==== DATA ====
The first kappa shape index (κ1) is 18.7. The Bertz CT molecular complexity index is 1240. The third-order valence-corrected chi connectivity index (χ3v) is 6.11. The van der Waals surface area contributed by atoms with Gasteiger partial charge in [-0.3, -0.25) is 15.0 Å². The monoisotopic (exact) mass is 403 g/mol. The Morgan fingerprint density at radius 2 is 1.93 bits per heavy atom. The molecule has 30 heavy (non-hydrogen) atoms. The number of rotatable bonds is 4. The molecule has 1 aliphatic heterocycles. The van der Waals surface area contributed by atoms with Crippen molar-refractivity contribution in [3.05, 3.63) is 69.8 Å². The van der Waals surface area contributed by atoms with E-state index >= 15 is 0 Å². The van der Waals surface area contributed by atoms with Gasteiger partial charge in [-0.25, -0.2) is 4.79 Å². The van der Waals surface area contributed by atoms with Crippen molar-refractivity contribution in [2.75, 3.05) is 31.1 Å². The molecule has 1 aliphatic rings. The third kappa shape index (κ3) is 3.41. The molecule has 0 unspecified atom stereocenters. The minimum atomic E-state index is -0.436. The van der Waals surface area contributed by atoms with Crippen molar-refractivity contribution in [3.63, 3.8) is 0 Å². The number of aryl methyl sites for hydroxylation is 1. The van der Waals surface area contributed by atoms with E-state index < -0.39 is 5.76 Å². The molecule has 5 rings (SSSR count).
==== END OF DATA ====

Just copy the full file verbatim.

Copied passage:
The first kappa shape index (κ1) is 18.7. The Bertz CT molecular complexity index is 1240. The third-order valence-corrected chi connectivity index (χ3v) is 6.11. The van der Waals surface area contributed by atoms with Gasteiger partial charge in [-0.3, -0.25) is 15.0 Å². The monoisotopic (exact) mass is 403 g/mol. The Morgan fingerprint density at radius 2 is 1.93 bits per heavy atom. The molecule has 30 heavy (non-hydrogen) atoms. The number of rotatable bonds is 4. The molecule has 1 aliphatic heterocycles. The van der Waals surface area contributed by atoms with Crippen molar-refractivity contribution in [3.05, 3.63) is 69.8 Å². The van der Waals surface area contributed by atoms with E-state index >= 15 is 0 Å². The van der Waals surface area contributed by atoms with Gasteiger partial charge in [-0.25, -0.2) is 4.79 Å². The van der Waals surface area contributed by atoms with Crippen molar-refractivity contribution in [2.75, 3.05) is 31.1 Å². The molecule has 1 aliphatic rings. The third kappa shape index (κ3) is 3.41. The molecule has 0 unspecified atom stereocenters. The minimum atomic E-state index is -0.436. The van der Waals surface area contributed by atoms with Crippen molar-refractivity contribution in [3.63, 3.8) is 0 Å². The number of aryl methyl sites for hydroxylation is 1. The van der Waals surface area contributed by atoms with E-state index < -0.39 is 5.76 Å². The molecule has 5 rings (SSSR count).